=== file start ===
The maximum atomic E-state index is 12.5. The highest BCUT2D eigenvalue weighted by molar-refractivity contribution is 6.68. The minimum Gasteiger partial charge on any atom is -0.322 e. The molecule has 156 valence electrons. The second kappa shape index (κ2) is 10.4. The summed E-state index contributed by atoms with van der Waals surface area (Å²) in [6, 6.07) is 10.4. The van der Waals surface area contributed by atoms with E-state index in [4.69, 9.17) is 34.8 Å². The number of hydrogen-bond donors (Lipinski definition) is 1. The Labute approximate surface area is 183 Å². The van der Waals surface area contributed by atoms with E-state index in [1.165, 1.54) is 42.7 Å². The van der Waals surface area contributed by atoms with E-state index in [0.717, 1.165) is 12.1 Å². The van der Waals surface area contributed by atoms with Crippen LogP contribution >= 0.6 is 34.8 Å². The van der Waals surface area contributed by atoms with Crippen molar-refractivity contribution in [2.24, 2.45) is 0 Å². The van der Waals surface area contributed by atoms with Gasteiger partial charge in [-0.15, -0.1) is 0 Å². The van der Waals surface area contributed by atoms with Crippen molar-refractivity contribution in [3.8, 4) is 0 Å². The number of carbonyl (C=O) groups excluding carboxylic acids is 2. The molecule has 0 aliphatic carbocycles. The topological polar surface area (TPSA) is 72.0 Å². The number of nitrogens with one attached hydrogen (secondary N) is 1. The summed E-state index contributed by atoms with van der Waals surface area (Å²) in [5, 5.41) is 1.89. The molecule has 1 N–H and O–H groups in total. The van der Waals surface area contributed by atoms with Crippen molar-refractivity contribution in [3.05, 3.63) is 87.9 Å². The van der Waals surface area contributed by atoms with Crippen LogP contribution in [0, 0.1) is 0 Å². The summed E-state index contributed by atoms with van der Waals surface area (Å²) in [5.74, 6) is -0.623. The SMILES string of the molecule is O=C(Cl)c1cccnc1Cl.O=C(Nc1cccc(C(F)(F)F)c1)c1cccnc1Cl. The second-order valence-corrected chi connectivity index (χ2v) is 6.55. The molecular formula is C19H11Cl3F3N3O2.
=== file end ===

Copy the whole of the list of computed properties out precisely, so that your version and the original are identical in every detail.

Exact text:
The maximum atomic E-state index is 12.5. The highest BCUT2D eigenvalue weighted by molar-refractivity contribution is 6.68. The minimum Gasteiger partial charge on any atom is -0.322 e. The molecule has 156 valence electrons. The second kappa shape index (κ2) is 10.4. The summed E-state index contributed by atoms with van der Waals surface area (Å²) in [6, 6.07) is 10.4. The van der Waals surface area contributed by atoms with E-state index in [4.69, 9.17) is 34.8 Å². The number of hydrogen-bond donors (Lipinski definition) is 1. The Labute approximate surface area is 183 Å². The van der Waals surface area contributed by atoms with E-state index in [1.165, 1.54) is 42.7 Å². The van der Waals surface area contributed by atoms with E-state index in [0.717, 1.165) is 12.1 Å². The van der Waals surface area contributed by atoms with Crippen LogP contribution >= 0.6 is 34.8 Å². The van der Waals surface area contributed by atoms with Crippen molar-refractivity contribution in [2.24, 2.45) is 0 Å². The van der Waals surface area contributed by atoms with Gasteiger partial charge in [-0.15, -0.1) is 0 Å². The van der Waals surface area contributed by atoms with Crippen molar-refractivity contribution in [3.8, 4) is 0 Å². The number of carbonyl (C=O) groups excluding carboxylic acids is 2. The molecule has 0 aliphatic carbocycles. The topological polar surface area (TPSA) is 72.0 Å². The number of nitrogens with one attached hydrogen (secondary N) is 1. The summed E-state index contributed by atoms with van der Waals surface area (Å²) in [5, 5.41) is 1.89. The molecule has 1 N–H and O–H groups in total. The van der Waals surface area contributed by atoms with Crippen molar-refractivity contribution in [3.05, 3.63) is 87.9 Å². The van der Waals surface area contributed by atoms with Crippen LogP contribution in [0, 0.1) is 0 Å². The summed E-state index contributed by atoms with van der Waals surface area (Å²) in [5.74, 6) is -0.623. The SMILES string of the molecule is O=C(Cl)c1cccnc1Cl.O=C(Nc1cccc(C(F)(F)F)c1)c1cccnc1Cl. The second-order valence-corrected chi connectivity index (χ2v) is 6.55. The molecular formula is C19H11Cl3F3N3O2.